There are also several television shows that address violence against women, most of them using it not to educate others, but as nothing more than a plot point. There is no lesson learned, it is just another woman being forced to endure trauma for no other reason than to attract viewers. Game of Thrones, for example, televises at least a small handful of rape scenes per season, yet very little of them are shown in ways that justify just how traumatic and serious it is. It is never addressed again. There is no consideration of how that would then mentally affect the character afterward.

We can’t ignore the inappropriate jokes that get made when it comes to television sitcoms. For instance, the television sitcom Two Broke Girls made five, yes FIVE rape jokes in one season. When did that become normal? Why have we as a society deemed this acceptable? It almost feels as if the notion of sexual assault is getting used purely for entertainment purposes.

I don’t know when (or why) it became acceptable to belittle, incorrectly portray, and joke about rape but is the media to blame as to why this truly disgraceful crime has become more common? Whether it’s men in power saying stuff like ‘Grab them by the pussy’ or the fact that anyone, regardless of age can access some rather brutal porn clips at the drop of a hat, it seems that rape culture is everywhere we look these days. So, must we blame the media’s dismissive conduct for the increase in sexual assault and rape?

Reproductive Rights Gender Love Life Stories

My professor forced himself on me. Here’s why I didn’t report him.

Trigger warning: descriptions of sexual assault

This past week, Dr. Christine Blasey Ford made headlines when she publicly stated she was assaulted by Supreme Court nominee Brett Kavanaugh’sSoon after, Donald Trump questioned why Ford did not report the assault to the authorities

In response, survivors shared why they did not report, using the hashtag  #WhyIDidntReport on social media Like Ford, I too was assaulted, but I did not report because of major power imbalances between the person who assaulted me and myself

I was out of the hospital after spending a week in the emergency room and short stay, for a then-unknown disease which turned out to be vasculitis. I was only in the second month of my first semester at university.

To say the least, I was overwhelmed, confused, and scared.

At that time, I would describe myself as being as a hardworking student whose identity was very much attached to her grades. I had a quiz two days after I was released from the hospital in an advanced course. I thought the best thing to do was to go to my professor during office hours to ask if I could take this test at a later date.

He would be understanding, right?

His office hours were right after class, so despite feeling still sick, I decided to stick it out until the end. He tried to force himself on me.

I ran back to my dorm and cried. I could not form coherent thoughts – all I knew was that a professor sexually assaulted me. I didn’t feel like I had a choice about what to do next. I didn’t want to go to the police because I was afraid that they would belittle me. I still wanted to continue to be in the same program.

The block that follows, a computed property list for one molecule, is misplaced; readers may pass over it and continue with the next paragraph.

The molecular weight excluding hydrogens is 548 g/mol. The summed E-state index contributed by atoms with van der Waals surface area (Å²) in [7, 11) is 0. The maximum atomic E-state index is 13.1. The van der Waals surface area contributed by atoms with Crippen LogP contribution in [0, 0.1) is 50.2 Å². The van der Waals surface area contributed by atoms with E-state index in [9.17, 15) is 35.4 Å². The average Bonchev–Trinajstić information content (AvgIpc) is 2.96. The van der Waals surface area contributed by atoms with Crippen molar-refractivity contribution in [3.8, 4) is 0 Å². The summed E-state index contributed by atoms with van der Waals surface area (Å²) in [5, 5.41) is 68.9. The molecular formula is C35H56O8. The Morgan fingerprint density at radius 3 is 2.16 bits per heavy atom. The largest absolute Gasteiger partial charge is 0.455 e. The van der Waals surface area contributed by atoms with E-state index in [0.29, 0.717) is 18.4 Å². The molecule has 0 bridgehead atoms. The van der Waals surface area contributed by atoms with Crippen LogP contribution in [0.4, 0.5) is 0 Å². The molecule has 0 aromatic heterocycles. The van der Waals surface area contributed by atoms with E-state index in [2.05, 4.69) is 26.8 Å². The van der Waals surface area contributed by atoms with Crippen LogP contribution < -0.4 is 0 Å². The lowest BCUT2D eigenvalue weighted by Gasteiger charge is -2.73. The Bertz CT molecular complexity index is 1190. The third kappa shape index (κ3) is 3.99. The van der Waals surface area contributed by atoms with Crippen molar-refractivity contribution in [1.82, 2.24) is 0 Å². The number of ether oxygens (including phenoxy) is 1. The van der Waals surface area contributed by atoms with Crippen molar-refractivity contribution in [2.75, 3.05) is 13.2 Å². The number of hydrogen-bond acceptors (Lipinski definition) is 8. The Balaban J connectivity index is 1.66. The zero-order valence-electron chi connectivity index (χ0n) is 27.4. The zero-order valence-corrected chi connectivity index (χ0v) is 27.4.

I wanted to switch classes, but I knew I would have to go to the same professor to get his permission. 

No way was I going to be alone with him again.

Nothing too horrific happened over the next few months. By “not horrific,” I mean not anything that I would label as sexual assault. He winked at me every single class, whenever I was close he would put his hand on my back – both of which made me want to disappear. Whenever I asked him about an assignment or grade, he said that I had to go to his office hours because he didn’t understand my question

A few months went by, and a summer program accepted me that I really wanted to participate in.

The problem was that I needed him to sign off that I was in good standing in his course. I thought doing this in the hallway would be a safe place to ask. Unluckily, he was also in charge of transfer credits for my program. When I asked him if he could sign off on my form, he said that he would think about it. At the same, his hand gripped my breast. I didn’t think he would be so blatant about his sexualized violence towards me, but I was wrong.

The next class he signed my form, winked at me, and ended up raising my grade at the end of the year. In the fall, I had to meet with him, in an open room, to discuss my transfer credits for the summer program that I had completed. He didn’t want to give me the credits despite agreeing to do so the spring before.

Over the next two months, he continued to send emails saying that I had to meet with him to discuss the courses that I took. There was no way I was going near him. I ended up contacting my faculty and complained how long the transfer process was taking. They ended up granting me the credits that he refused to give me.

I left that university at the end of that semester, which was in December 2017.

I had somewhat of a mental breakdown in early April this year, when all of his abuse towards me was triggered by news of this happening to other students. I never blamed myself, but I was somewhat in denial about how bad it was. I didn’t know how to cope with it and knew my university would do nothing even if I reported him.

In a world that makes it hard for survivors to come forward about their experiences, we can’t be blamed for being afraid of reporting assault. Systems need to be put in place to be more friendly towards survivors, and universities need to become less violent places, where rape culture could not be more present. Until we confront rape culture both in academia and in society in general, gendered and sexualized violence will continue to unfairly punish survivors.

#WhyIDidntReport: he was my professor, and I didn’t want to face retaliation.